Stage fright and communicating science

Working in the laboratory, analysing data with complicated software or writing a publication is mostly done in peace and silence, in other words: in isolation (except for frequent coffee breaks with other fellow freaks). However, there are some moments in my life as a biologist, during which I enter the stage and face the public, in the name of Science Communication.

One of my colleagues recently joined a cinema event during which she was asked by a surprised person if scientists really watch movies. The picture of scientists experimenting in their dark little chambers, completely detached from reality seems to prevail in society. Why do not more scientists speak to the public about their findings, share their results with everybody? People crave for information, are curious about exciting topics, listen concentrated when we speak. It isn’t the public’s fault that science communication is so limited. The public IS READY. So, are researchers simply too lazy or careless about science communication? Do they prefer to nerd around within the scientific community instead of informing the world about important scientific findings in an easily understandable language? The simple answer is: no! It’s more complex than that.

One fact to name in this context is that we scientists are trained for problem solving, analytical skills, critical thinking but certainly not for being on stage! Many biologists (likely also true for other disciplines) are getting seriously nervous about giving talks in seminars or at conferences. Some of us barely sleep and eat before such an event because it is very different from our usual tasks. Conference talks are however still much more related to our work than being on a real stage, talking to a broad audience and perhaps being recorded for later presentation on YouTube. Whoever tried these formats of science communication knows how stressful and mentally strenuous such an outreach talk can be.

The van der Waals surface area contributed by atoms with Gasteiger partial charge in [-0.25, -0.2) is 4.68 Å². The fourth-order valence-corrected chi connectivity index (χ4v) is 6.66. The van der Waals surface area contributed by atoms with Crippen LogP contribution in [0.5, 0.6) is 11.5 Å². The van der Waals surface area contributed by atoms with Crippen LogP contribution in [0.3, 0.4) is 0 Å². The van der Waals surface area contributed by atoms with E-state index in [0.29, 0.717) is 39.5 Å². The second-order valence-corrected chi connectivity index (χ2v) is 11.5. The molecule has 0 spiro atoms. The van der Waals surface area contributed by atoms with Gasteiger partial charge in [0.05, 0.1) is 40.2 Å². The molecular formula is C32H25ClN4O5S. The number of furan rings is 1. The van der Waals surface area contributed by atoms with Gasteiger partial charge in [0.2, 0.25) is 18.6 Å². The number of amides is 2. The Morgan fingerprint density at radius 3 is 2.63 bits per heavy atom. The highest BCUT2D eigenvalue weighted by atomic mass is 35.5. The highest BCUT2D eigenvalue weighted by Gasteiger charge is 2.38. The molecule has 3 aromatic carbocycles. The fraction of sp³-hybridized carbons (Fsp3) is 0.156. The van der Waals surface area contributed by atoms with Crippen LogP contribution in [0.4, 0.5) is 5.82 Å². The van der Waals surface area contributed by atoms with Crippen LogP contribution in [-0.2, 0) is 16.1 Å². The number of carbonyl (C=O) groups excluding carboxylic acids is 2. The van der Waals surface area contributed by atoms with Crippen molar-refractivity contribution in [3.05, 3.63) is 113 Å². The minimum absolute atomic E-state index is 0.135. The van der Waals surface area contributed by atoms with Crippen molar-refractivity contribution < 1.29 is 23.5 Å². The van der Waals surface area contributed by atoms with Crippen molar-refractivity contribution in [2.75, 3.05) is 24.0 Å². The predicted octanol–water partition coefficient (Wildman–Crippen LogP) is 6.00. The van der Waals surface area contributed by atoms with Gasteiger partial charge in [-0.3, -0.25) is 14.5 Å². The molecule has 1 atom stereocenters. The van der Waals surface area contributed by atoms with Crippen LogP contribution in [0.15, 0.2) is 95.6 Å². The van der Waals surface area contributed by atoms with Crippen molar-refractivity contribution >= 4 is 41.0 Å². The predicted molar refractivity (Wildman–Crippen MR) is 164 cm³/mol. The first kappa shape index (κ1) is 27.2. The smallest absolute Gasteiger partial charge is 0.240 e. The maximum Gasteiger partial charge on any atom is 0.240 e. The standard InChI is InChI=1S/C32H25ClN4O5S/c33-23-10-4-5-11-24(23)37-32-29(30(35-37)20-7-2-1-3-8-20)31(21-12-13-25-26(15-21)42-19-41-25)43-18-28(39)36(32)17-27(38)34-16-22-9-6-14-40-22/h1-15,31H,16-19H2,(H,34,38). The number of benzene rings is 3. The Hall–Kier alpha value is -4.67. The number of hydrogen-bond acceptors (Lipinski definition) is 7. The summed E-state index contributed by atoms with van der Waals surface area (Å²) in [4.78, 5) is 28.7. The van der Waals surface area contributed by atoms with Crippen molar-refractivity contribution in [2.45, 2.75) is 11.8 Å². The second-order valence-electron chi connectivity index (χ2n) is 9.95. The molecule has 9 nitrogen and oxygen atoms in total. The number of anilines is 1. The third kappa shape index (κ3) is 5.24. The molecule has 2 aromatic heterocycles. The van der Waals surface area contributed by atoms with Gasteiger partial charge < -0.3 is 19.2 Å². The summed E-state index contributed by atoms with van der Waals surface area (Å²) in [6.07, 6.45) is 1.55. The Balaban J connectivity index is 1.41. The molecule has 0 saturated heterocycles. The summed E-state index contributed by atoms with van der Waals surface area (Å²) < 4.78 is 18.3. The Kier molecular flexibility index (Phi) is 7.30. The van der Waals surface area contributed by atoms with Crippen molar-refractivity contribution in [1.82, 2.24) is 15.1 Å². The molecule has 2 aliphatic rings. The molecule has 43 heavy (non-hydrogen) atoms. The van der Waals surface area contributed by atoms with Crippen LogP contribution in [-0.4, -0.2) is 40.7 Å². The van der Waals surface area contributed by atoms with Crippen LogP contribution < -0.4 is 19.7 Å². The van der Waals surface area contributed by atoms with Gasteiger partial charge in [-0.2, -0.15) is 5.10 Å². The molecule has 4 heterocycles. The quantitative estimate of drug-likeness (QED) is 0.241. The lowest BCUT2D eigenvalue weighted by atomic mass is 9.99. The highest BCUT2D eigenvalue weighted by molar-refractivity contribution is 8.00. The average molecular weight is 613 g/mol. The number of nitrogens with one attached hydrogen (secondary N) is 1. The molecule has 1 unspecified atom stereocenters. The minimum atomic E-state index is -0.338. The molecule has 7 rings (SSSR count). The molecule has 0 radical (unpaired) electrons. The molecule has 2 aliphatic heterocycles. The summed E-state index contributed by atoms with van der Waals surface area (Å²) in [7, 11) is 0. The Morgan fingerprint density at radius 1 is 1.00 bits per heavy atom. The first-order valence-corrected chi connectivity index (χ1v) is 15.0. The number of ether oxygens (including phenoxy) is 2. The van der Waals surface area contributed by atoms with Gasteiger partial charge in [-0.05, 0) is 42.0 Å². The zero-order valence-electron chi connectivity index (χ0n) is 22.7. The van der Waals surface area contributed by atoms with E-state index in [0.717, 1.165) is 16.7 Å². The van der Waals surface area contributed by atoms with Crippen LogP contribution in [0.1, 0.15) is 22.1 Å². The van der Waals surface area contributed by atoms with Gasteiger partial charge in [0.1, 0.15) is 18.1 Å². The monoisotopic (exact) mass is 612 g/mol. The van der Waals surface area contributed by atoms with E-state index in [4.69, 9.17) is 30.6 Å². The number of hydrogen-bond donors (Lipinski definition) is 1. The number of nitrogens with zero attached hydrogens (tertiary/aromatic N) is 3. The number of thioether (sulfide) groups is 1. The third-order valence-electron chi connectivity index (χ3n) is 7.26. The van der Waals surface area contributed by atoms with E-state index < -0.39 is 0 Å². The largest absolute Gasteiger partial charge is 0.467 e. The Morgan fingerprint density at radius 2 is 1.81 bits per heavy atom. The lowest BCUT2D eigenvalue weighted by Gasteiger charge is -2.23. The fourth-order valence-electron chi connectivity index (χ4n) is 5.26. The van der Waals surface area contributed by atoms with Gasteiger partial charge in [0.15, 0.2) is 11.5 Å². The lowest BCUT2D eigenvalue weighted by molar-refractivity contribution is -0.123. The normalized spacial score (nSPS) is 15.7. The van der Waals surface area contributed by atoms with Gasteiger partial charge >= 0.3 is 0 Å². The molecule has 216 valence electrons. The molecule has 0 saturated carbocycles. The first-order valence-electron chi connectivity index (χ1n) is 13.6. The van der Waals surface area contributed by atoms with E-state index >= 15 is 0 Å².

Since I love the idea of science communication, I took part several times in outreach formats that serve both purposes: inform and entertain. The latest event is only few weeks ago and took place in a theatre in Basel. All eight researchers were given the possibility to have a stage rehearsal under real sound and light conditions. When I entered the stage, found my little cross on the floor of the stage to indicate my position and lifted my head to face the audience (empty chairs of course, it was just a rehearsal), I found myself being blinded so much by the lights, which are also damn hot (sweat running!) that I lost orientation, focus and my text. “Well done Cari, I could be sitting on the sofa watching Netflix and be cozy and without worries. Why did I do this to myself? Agaaaaiiin?”

Professional setup at the outreach event diss:kurs organised by the Graduate Center University of Basel.

In the end all of us managed to calm down our nerves and to give a (hopefully) inspiring presentation. It was a fantastic experience overall, much appreciated by everyone involved. But one thing is for sure, it was not as easy as spending my free time in front of Netflix!

The word free time is crucial to get to the core problem of science communication. It is in most cases ABSOLUTELY UNPAID. Imagine, spending lots of time in preparing a thoughtful and impactful presentation, joining workshops on presentation practices and take the time to join the whole day event. This takes time away from our working hours. Most of us cannot afford this and thus use their free time to do science communication or do over hours to compensate for the absence in the office. This is not okay! And the fact that science communication is not financially appreciated must change. It’s not only the public who is ready. We are ready for it as well. States, universities, industry…let’s spend some money to develop this important communication between scientists and the public. Let’s pull science communication out of the shadow and bring it back into the spotlight!

I don’t know who chose this picture to represent my video. I look like I drank several glasses of Prosecco too much. Which I did after but I swear not before the talk. Enjoy and learn about how curiosity affects our beautiful biodiversity.

Published by caribiologist

Postdoc at the University of Basel, Switzerland

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